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Writing the dissertation (thesis) III: Controlling the dissertation/thesis

I recently tweeted a thread of blog posts of mine that doctoral candidates can use to prepare for their defense (could be adapted to undergraduate or Masters) which I’ll turn into a blog post soon enough.

Now, you may ask, what about those doctoral candidates still in the throes of doing the PhD??

My advice is to always maintain control over the dissertation.

Several of my doctoral students (not my thesis advisees, but those I teach or have taught) have told me:“professor, I have no clue where to go from here. I passed my comprehensive exams and now I’m supposed to write the dissertation, but I feel at a loss”.

This is NORMAL.

One of the anti-climatic things that happened to me after I defended my PhD proposal and passed my PhD comprehensive exams (at UBC we did both when I did my doctorate) was that I was left with a question: NOW WHAT AM I SUPPOSED TO DO?. This was probably because I did not feel like I had a schedule and a plan to develop my dissertation. I was too tired from defending my PhD prospectus.

Once I had time to rest and reflect on what I was supposed to be doing, I ended up creating a plan and finishing my dissertation relatively quickly. As the years have progressed and as I’ve become more senior as a professor and researcher, I’ve developed a few techniques to help my graduate students (and a few undergraduate) tackle their dissertation and theses, and more importantly, CONTROL THEM (don’t let them control YOU!)

These three Overview Devices (the Dissertation Two Pager, DTP, the Dissertation Analytical Table, DAT and the Global Dissertation Narrative, GDN) allow me (and my thesis students) to get a “bird’s eye view” of the dissertation/thesis. These three Overview Devices are very short documents, so preparing them is a good exercise on writing concisely. A two page summary of the dissertation, a one page table with all the components of the dissertation and a three page summary of the full work undertaken in the dissertation make up for 6 pages, which should be easy enough for a PhD advisor to read and provide feedback on.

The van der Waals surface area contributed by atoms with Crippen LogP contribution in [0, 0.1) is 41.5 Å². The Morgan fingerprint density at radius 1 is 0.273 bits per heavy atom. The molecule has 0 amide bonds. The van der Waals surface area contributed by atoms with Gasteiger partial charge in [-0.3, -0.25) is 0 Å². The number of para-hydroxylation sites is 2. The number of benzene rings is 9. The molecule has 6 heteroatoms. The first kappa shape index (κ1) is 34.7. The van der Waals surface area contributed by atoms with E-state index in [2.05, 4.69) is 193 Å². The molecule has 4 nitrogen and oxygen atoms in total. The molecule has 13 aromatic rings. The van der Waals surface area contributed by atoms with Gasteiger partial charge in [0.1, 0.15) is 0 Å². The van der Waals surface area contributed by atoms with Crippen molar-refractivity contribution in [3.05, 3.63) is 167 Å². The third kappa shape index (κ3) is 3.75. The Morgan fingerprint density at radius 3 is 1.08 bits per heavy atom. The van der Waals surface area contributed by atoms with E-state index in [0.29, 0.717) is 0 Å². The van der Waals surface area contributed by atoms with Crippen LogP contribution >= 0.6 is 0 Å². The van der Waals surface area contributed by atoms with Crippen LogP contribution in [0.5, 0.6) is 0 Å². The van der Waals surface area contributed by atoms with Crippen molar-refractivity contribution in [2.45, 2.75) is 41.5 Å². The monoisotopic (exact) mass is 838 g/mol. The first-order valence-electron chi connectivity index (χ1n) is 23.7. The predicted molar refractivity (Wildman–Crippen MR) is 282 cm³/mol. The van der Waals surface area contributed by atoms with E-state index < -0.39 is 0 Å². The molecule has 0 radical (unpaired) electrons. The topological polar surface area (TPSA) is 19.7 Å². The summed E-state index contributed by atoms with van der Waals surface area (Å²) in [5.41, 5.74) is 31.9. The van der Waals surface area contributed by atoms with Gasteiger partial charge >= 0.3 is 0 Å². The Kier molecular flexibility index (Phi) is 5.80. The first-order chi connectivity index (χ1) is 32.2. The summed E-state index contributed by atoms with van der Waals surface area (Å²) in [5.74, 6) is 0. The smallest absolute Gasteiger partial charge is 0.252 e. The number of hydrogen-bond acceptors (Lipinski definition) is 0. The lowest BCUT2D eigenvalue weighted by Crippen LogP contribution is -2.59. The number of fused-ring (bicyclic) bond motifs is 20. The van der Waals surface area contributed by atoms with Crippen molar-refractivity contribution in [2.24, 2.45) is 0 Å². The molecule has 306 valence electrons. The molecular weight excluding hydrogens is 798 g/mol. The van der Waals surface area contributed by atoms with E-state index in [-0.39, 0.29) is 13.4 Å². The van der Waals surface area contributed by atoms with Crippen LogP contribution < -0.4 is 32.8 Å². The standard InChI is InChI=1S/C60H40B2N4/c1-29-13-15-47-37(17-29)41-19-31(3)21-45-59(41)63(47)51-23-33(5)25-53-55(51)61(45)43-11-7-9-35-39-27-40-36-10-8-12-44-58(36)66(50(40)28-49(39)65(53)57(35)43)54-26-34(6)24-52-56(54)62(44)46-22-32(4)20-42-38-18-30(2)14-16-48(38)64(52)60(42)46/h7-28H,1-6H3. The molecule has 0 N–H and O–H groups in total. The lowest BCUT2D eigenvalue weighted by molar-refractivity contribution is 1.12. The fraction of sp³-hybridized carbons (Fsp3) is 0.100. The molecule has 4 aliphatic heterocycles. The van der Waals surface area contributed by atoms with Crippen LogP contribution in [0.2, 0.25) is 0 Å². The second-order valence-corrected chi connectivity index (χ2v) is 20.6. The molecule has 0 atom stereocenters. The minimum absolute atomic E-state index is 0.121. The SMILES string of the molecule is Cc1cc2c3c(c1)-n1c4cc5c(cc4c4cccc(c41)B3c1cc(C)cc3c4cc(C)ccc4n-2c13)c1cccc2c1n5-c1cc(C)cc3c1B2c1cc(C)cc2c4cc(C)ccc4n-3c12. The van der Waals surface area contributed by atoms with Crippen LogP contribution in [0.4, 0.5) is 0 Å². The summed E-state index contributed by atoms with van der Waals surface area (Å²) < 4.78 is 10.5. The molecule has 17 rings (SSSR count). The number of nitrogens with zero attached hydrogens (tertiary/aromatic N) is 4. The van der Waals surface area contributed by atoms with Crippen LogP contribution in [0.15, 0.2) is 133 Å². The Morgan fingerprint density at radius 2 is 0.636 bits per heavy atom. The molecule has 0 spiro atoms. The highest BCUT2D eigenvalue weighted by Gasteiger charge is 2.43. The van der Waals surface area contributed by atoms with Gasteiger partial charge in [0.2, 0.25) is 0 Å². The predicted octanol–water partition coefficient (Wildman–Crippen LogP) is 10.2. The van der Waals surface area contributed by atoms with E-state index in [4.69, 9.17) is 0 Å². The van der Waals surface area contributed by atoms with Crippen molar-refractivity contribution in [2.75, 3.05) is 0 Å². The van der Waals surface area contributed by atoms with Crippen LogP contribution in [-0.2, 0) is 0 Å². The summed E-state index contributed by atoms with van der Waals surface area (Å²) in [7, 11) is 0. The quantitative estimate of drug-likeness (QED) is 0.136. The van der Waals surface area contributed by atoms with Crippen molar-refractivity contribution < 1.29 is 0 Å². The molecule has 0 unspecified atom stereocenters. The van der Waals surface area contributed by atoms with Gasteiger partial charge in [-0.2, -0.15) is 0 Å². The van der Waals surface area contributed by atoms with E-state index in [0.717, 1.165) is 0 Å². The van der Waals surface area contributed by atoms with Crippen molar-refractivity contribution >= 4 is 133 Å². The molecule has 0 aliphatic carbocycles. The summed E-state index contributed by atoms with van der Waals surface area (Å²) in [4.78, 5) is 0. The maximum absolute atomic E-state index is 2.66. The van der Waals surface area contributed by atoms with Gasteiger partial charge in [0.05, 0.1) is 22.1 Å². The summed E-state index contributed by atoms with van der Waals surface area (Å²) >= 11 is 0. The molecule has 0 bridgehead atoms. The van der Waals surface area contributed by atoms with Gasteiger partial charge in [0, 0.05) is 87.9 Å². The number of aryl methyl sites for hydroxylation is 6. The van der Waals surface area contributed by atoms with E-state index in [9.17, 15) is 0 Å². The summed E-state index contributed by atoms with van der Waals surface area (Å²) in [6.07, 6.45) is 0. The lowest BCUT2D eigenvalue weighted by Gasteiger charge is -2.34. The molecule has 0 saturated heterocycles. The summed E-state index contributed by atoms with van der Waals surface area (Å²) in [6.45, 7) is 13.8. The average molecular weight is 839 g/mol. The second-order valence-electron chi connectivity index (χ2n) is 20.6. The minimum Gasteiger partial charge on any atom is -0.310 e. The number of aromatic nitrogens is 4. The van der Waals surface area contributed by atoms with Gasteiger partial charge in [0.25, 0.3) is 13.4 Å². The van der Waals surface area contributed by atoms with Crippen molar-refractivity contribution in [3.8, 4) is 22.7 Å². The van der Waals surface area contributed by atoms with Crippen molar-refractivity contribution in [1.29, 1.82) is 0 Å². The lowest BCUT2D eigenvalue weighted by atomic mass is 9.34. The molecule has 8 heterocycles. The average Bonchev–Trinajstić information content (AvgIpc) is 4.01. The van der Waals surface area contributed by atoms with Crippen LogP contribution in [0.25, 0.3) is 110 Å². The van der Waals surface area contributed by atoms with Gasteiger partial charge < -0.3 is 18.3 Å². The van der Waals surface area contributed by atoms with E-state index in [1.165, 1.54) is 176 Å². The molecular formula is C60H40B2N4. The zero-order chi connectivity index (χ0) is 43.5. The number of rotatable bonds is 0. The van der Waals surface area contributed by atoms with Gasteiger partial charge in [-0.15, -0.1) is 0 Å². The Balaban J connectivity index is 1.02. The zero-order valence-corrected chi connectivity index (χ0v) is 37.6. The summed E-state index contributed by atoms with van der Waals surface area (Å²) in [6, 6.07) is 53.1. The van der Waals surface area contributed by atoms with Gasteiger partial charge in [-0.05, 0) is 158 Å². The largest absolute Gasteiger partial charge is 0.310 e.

Let’s take a quick look at each one of the three Overview Devices:

For me, a DTP evolves through time. It’s not the same as when my students start their degree. Therefore I ask my students to write a DTP every semester (or quarter).

One can construct a DAT for a manuscript-based dissertation or for a book-style type of dissertation. And as I’ve recommended to my post-PhD friends, it can also help you map out a full book manuscript.

Most of the time, my students will write their GDN as they approach their defense. However, I’ve also tested using it at the beginning (sort of helping them see the end line) and it’s worked wonderfully too. But yes, I will expect that doctoral candidates (or any other thesis-based research scholars) will have a better defined GDN as they approach their defense of the thesis/dissertation.

Writing a DAT, DTP and a GDN every semester helps the thesis writer feel like they can control where their dissertation is going. For me, as a thesis advisor, it helps me see where I need to help my students with their work. And all three Overview Devices work for undergrads and Masters thesis writers too.

This post is as much for those who are trying to control their dissertation (PhD candidates, Masters and undergraduate students) as much as for their advisors. Hopefully it will be useful to you all.

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